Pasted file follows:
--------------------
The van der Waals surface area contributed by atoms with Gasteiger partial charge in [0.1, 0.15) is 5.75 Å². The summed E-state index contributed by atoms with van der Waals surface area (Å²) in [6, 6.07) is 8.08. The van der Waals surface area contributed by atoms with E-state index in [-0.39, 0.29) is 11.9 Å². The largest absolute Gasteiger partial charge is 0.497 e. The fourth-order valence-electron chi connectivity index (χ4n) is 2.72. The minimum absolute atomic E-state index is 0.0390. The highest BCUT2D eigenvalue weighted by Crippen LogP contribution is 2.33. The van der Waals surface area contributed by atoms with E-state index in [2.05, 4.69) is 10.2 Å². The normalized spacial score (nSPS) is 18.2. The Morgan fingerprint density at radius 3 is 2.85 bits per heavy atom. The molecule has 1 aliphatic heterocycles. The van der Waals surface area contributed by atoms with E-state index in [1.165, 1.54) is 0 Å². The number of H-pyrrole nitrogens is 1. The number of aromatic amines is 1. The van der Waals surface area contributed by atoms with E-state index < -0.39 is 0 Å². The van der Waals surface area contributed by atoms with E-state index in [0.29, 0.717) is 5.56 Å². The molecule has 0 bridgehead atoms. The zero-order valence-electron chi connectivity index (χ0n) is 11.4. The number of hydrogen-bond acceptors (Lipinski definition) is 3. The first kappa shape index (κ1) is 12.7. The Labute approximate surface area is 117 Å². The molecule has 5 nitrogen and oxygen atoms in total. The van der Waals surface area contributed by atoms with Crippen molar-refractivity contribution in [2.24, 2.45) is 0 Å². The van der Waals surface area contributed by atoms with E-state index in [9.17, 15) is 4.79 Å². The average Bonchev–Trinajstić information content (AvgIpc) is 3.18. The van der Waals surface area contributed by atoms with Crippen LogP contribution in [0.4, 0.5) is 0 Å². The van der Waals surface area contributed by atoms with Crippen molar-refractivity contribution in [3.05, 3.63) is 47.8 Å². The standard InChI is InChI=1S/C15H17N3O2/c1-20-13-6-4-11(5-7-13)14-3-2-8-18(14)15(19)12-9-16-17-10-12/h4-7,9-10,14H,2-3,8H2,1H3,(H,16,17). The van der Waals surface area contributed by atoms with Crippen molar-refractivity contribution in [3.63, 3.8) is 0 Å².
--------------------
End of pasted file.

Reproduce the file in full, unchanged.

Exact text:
The van der Waals surface area contributed by atoms with Gasteiger partial charge in [0.1, 0.15) is 5.75 Å². The summed E-state index contributed by atoms with van der Waals surface area (Å²) in [6, 6.07) is 8.08. The van der Waals surface area contributed by atoms with E-state index in [-0.39, 0.29) is 11.9 Å². The largest absolute Gasteiger partial charge is 0.497 e. The fourth-order valence-electron chi connectivity index (χ4n) is 2.72. The minimum absolute atomic E-state index is 0.0390. The highest BCUT2D eigenvalue weighted by Crippen LogP contribution is 2.33. The van der Waals surface area contributed by atoms with E-state index in [2.05, 4.69) is 10.2 Å². The normalized spacial score (nSPS) is 18.2. The Morgan fingerprint density at radius 3 is 2.85 bits per heavy atom. The molecule has 1 aliphatic heterocycles. The van der Waals surface area contributed by atoms with E-state index in [1.165, 1.54) is 0 Å². The number of H-pyrrole nitrogens is 1. The number of aromatic amines is 1. The van der Waals surface area contributed by atoms with E-state index < -0.39 is 0 Å². The van der Waals surface area contributed by atoms with E-state index in [0.29, 0.717) is 5.56 Å². The molecule has 0 bridgehead atoms. The zero-order valence-electron chi connectivity index (χ0n) is 11.4. The number of hydrogen-bond acceptors (Lipinski definition) is 3. The first kappa shape index (κ1) is 12.7. The Labute approximate surface area is 117 Å². The molecule has 5 nitrogen and oxygen atoms in total. The van der Waals surface area contributed by atoms with Crippen molar-refractivity contribution in [2.24, 2.45) is 0 Å². The van der Waals surface area contributed by atoms with E-state index in [9.17, 15) is 4.79 Å². The average Bonchev–Trinajstić information content (AvgIpc) is 3.18. The van der Waals surface area contributed by atoms with Crippen LogP contribution in [0.4, 0.5) is 0 Å². The van der Waals surface area contributed by atoms with Crippen molar-refractivity contribution in [3.05, 3.63) is 47.8 Å². The standard InChI is InChI=1S/C15H17N3O2/c1-20-13-6-4-11(5-7-13)14-3-2-8-18(14)15(19)12-9-16-17-10-12/h4-7,9-10,14H,2-3,8H2,1H3,(H,16,17). The van der Waals surface area contributed by atoms with Crippen molar-refractivity contribution in [3.63, 3.8) is 0 Å².